Afghan peace hurt by failed aid pledges: agencies
By Jon Hemming
March 25, 2008
KABUL (Reuters) – Peace in Afghanistan is being undermined by the failure of Western nations to deliver promised assistance, aid agencies said on Tuesday.
Afghanistan relies on international aid for 90 percent of its spending as it tries to rebuild state institutions shattered by nearly 30 years of war and at the same time fight off a renewed Taliban insurgency that killed 6,000 people last year.
Foreign spending on aid and development is dwarfed by that spent on international military operations in Afghanistan.
The U.S. military alone now spends some $100 million a day fighting Taliban insurgents in Afghanistan, but spending on aid by all donors since 2001 amounts to only $7 million a day.
“Given the links between development and security, the effectiveness of aid also has a major impact on peace and stability,” the Agency Coordinating Body for Afghan Relief (ACBAR) said in a report.
“Yet thus far aid has been insufficient and in many cases wasteful and ineffective,” said ACBAR, an umbrella group for non-governmental organizations working in Afghanistan.
Afghanistan received just $57 per capita in aid in the two years after international intervention, compared with $679 a head in Bosnia and $233 in East Timor, it said.
“$10 BILLION SHORTFALL”
The international community has pledged to spend some $25 billion on reconstruction and development in Afghanistan.
But, the report said, “just $15 billion in aid has so far been spent, of which it is estimated a staggering 40 percent has returned to donor countries in corporate profits and salaries.”
While there are problems delivering development due to poor security, government corruption and the ability of the country to absorb aid, major donors have fallen far behind on their pledges, ACBAR said.
The United States, by far the biggest donor, has paid out only half of the $10 billion it committed in aid to Afghanistan for the period 2002-2008, the Asia Development Bank and India only a third of their pledged assistance for the same period.
Two-thirds of international assistance to Afghanistan bypasses the Afghan government, undermining the rebuilding of its state institutions. Donors also do not coordinate well among themselves and with the Afghan government, the report said.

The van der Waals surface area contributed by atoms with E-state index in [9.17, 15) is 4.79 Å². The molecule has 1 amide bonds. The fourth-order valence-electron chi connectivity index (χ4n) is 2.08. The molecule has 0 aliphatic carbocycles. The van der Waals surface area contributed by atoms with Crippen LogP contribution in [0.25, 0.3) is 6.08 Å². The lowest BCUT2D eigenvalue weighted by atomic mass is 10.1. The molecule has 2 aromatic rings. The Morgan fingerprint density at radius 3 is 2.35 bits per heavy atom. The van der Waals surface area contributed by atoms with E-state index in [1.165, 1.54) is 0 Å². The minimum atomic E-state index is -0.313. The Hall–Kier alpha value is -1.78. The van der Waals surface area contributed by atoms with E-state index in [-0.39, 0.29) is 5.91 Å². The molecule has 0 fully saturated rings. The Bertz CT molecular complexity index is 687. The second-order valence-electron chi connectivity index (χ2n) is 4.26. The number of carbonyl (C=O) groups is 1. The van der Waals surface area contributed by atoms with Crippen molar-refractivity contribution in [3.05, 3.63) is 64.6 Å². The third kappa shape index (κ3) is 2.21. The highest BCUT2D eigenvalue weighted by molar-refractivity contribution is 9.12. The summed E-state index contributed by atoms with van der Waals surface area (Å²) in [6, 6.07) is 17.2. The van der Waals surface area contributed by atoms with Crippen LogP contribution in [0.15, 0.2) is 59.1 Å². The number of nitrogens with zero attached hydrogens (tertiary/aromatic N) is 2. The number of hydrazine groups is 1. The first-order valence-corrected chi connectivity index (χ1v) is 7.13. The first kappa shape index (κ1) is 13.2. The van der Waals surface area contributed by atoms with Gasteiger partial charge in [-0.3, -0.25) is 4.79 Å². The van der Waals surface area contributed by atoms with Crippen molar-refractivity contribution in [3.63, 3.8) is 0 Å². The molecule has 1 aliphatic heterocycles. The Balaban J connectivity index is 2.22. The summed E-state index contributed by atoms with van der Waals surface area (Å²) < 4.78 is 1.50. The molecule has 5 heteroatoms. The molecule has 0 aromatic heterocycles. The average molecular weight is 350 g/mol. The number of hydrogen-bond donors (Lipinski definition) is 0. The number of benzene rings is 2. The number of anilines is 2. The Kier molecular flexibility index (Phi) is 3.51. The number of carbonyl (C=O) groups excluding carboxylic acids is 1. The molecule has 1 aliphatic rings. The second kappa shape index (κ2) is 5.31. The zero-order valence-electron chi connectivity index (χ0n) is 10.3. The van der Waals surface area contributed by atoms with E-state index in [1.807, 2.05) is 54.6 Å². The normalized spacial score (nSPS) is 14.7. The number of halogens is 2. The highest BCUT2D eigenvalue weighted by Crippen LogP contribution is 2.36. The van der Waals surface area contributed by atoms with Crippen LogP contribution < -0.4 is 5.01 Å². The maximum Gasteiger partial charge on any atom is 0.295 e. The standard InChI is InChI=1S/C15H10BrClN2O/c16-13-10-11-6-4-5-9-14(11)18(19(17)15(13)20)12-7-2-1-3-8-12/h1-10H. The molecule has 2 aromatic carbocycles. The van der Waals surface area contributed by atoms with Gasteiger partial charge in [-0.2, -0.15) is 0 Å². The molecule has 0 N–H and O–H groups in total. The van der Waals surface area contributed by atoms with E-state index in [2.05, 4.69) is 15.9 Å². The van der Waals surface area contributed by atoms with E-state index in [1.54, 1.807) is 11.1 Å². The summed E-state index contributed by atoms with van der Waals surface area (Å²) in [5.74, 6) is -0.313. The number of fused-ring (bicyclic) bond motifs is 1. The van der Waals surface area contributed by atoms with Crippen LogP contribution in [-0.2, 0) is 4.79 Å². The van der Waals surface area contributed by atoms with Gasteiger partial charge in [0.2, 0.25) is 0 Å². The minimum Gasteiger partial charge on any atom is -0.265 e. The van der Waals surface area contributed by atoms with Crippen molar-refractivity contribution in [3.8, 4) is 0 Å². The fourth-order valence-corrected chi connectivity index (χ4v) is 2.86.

Afghanistan called for funds to be channeled through government coffers.
“The Afghan government has always said that implementing and funding projects through non-governmental resources costs much more and relying on international experts does not lead to money coming into the country but in fact the money is sent out,” said Afghan presidential spokesman Humayun Hamidzada.
Fears of Afghan official corruption soaking up donor funds may be misplaced, analysts say, as countries such as Britain and Japan that support the government directly, channel assistance through an independently audited World Bank trust fund.
ACBAR called on donors to increase spending on development and humanitarian aid in Afghanistan, fulfill their pledges of aid, coordinate spending more effectively and channel more funds through the Afghan government.
But the European Commission said the ACBAR report miscalculated the aid commitment and distribution figures.
“We are delivering at the moment, there is no backlog, there is no delay, shortfall or lagging behind,” EC spokeswoman Christiane Hohmann told a regular news briefing in Brussels.
She said criticisms of aid efficiency were already being addressed: “We know there is always room for improvement and donors are working on that,” she said, adding that one of the problems was the low absorption capacity of the government.
The maximum figure for Commission spending on technical assistance through NGOs that did not stay in the country was 30 percent, Hohmann said.
“If you go to a country that needs to be rebuilt from scratch, you need to import that knowledge and the expertise, and of course that doesn’t come free of charge,” she said.
(Additional reporting by Hamid Shalizi in Kabul and David Brunnstrom in Brussels; Editing by Bill Tarrant)